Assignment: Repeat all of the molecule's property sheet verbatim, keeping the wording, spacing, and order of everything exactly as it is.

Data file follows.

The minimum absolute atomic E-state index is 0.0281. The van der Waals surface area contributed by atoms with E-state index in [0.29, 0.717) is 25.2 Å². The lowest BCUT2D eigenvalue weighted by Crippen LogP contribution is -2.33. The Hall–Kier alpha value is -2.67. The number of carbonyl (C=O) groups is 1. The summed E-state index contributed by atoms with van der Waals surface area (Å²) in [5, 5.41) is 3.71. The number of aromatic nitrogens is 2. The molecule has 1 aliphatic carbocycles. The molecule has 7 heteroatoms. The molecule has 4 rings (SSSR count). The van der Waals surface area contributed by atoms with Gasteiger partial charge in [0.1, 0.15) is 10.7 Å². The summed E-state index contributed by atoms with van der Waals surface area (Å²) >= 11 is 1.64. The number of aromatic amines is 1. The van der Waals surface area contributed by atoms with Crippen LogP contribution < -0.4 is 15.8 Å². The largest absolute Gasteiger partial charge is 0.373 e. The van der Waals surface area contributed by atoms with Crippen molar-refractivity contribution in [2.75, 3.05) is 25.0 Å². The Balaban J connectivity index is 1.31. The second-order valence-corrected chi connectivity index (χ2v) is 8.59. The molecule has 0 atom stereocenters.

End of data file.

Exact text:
The minimum absolute atomic E-state index is 0.0281. The van der Waals surface area contributed by atoms with E-state index in [0.29, 0.717) is 25.2 Å². The lowest BCUT2D eigenvalue weighted by Crippen LogP contribution is -2.33. The Hall–Kier alpha value is -2.67. The number of carbonyl (C=O) groups is 1. The summed E-state index contributed by atoms with van der Waals surface area (Å²) in [5, 5.41) is 3.71. The number of aromatic nitrogens is 2. The molecule has 1 aliphatic carbocycles. The molecule has 7 heteroatoms. The molecule has 4 rings (SSSR count). The van der Waals surface area contributed by atoms with Gasteiger partial charge in [0.1, 0.15) is 10.7 Å². The summed E-state index contributed by atoms with van der Waals surface area (Å²) >= 11 is 1.64. The number of aromatic amines is 1. The van der Waals surface area contributed by atoms with Crippen LogP contribution < -0.4 is 15.8 Å². The largest absolute Gasteiger partial charge is 0.373 e. The van der Waals surface area contributed by atoms with Crippen molar-refractivity contribution in [2.75, 3.05) is 25.0 Å². The Balaban J connectivity index is 1.31. The second-order valence-corrected chi connectivity index (χ2v) is 8.59. The molecule has 0 atom stereocenters.